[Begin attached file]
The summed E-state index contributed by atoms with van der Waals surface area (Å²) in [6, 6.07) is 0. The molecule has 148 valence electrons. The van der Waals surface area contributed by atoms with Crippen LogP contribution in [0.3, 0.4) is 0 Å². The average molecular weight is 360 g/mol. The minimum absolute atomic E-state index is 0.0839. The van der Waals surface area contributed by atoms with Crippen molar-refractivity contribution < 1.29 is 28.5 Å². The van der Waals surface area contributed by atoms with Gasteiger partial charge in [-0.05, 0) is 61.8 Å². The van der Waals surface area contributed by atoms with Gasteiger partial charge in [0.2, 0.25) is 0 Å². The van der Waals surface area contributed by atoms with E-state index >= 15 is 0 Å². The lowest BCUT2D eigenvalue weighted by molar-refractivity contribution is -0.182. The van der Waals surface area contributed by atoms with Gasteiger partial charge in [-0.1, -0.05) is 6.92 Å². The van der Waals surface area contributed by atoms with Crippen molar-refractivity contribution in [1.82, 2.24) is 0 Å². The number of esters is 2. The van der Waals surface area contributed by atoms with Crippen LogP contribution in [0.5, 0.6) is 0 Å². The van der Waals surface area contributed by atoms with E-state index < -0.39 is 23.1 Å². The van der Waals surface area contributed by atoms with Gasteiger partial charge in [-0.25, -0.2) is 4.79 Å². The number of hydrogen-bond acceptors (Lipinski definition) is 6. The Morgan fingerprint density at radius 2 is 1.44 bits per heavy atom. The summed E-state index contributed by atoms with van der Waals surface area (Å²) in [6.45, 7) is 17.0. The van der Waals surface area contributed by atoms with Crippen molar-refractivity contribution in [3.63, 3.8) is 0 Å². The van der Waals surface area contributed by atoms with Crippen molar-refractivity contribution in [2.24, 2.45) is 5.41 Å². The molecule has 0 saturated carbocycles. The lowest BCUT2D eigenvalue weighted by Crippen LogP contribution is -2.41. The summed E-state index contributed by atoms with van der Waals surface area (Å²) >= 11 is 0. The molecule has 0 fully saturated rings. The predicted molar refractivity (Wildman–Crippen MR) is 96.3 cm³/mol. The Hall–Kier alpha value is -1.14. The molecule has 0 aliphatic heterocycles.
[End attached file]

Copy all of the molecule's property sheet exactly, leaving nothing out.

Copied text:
The summed E-state index contributed by atoms with van der Waals surface area (Å²) in [6, 6.07) is 0. The molecule has 148 valence electrons. The van der Waals surface area contributed by atoms with Crippen LogP contribution in [0.3, 0.4) is 0 Å². The average molecular weight is 360 g/mol. The minimum absolute atomic E-state index is 0.0839. The van der Waals surface area contributed by atoms with Crippen molar-refractivity contribution < 1.29 is 28.5 Å². The van der Waals surface area contributed by atoms with Gasteiger partial charge in [-0.05, 0) is 61.8 Å². The van der Waals surface area contributed by atoms with Gasteiger partial charge in [0.2, 0.25) is 0 Å². The van der Waals surface area contributed by atoms with E-state index >= 15 is 0 Å². The lowest BCUT2D eigenvalue weighted by molar-refractivity contribution is -0.182. The van der Waals surface area contributed by atoms with Gasteiger partial charge in [-0.1, -0.05) is 6.92 Å². The van der Waals surface area contributed by atoms with Crippen molar-refractivity contribution in [1.82, 2.24) is 0 Å². The number of esters is 2. The van der Waals surface area contributed by atoms with Crippen LogP contribution in [0.5, 0.6) is 0 Å². The van der Waals surface area contributed by atoms with E-state index < -0.39 is 23.1 Å². The van der Waals surface area contributed by atoms with Gasteiger partial charge in [-0.25, -0.2) is 4.79 Å². The number of hydrogen-bond acceptors (Lipinski definition) is 6. The Morgan fingerprint density at radius 2 is 1.44 bits per heavy atom. The summed E-state index contributed by atoms with van der Waals surface area (Å²) in [6.45, 7) is 17.0. The van der Waals surface area contributed by atoms with Crippen molar-refractivity contribution in [3.63, 3.8) is 0 Å². The van der Waals surface area contributed by atoms with Crippen molar-refractivity contribution in [2.24, 2.45) is 5.41 Å². The molecule has 0 saturated carbocycles. The lowest BCUT2D eigenvalue weighted by Crippen LogP contribution is -2.41. The summed E-state index contributed by atoms with van der Waals surface area (Å²) >= 11 is 0. The molecule has 0 fully saturated rings. The predicted molar refractivity (Wildman–Crippen MR) is 96.3 cm³/mol. The Hall–Kier alpha value is -1.14. The molecule has 0 aliphatic heterocycles.